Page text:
Meanwhile, Herrell’s way of life was reflected in his original independent hipster ice cream parlor. A 1983 editorial in The Washington Post describes its vibe very well: “[Herrell] dragged in a player piano that ran on a vacuum cleaner motor, left boxes lying around, painted the place in bright colors, stood around cracking jokes and started a revolution.” Or in fewer words, from Gus Rancatore: “The look was improvised hippie tree house.” (Rancatore and his sister Mimi Rancatore cleaned the floors at Steve’s, learned to make ice cream as a side effect, and went on to open Toscanini’s, MIT’s best-loved ice cream shop today. As someone who’s been to Toscanini’s many times without knowing this bit of history, I find this absolutely wild. More details are surely to be found in Gus Rancatore’s 2006 memoir, Ice Cream Man: 25 Years at Toscanini’s.) The hipster aesthetic is unsurprising given Herrell’s CO leanings and Cambridge group house membership. Indeed, the hippie vapors in the air permeated almost everything of that period, including Lisp. As Dan Weinreb puts it: “[B]ack then we really believed in Lisp. […] We really did think Lisp would ‘change the world’ analogously to the way ‘sixties-era’ people thought the world could be changed by ‘peace, love, and joy’.”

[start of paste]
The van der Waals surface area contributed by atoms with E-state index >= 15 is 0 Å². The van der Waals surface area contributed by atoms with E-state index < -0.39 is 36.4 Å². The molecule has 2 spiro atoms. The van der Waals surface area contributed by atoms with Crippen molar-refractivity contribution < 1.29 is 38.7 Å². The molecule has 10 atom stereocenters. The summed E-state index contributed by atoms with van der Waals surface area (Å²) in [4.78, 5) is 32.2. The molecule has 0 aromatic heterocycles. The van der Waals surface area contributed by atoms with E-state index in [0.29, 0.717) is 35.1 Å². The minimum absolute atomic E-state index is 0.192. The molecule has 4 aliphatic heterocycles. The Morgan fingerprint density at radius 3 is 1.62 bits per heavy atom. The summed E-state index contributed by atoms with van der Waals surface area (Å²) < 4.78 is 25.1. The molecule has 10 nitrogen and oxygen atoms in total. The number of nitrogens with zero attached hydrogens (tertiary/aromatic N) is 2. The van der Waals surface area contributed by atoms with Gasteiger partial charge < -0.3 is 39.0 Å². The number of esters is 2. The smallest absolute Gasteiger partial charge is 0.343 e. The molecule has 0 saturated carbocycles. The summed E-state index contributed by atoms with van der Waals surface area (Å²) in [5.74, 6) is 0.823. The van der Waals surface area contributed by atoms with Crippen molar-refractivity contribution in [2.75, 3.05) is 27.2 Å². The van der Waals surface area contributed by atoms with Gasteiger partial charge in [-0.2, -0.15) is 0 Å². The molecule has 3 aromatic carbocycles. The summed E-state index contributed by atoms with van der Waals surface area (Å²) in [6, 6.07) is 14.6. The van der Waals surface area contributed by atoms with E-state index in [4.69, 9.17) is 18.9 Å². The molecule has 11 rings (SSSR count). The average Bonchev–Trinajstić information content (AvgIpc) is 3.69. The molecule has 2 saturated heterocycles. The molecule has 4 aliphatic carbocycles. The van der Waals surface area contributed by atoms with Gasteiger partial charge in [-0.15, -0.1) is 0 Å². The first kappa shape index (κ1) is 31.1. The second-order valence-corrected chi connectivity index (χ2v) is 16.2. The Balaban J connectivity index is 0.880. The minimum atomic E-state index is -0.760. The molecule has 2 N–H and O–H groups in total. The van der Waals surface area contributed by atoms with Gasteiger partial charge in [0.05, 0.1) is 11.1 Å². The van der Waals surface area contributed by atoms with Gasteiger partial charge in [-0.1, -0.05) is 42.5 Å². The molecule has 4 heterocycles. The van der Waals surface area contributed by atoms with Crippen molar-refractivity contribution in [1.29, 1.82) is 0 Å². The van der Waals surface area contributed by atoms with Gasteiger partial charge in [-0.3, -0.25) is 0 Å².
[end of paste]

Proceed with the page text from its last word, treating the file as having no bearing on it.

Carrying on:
But Herrell’s real revolution was blended deep into his ice cream, moments before it was sold. He called them “mix-ins”. Ordinary though it sounds to us today, Herrell was the first to let customers choose bits of candy, cookies, fruits, and more to have mixed in with base ice cream flavors (often themselves innovative and unusual). His skill with a spatula and the rich, fresh ice cream from his custom machines made the toppings feel less like ‘toppings’ and more like they’d been in there all along. The term “mix-ins” was in use since at least 1975, when Steve’s and their mix-ins were featured in The Boston Phoenix’s Guide to Cheap Eats. Herrell stakes a plausible claim to the invention of cookies and cream as an original mix-in at Steve’s.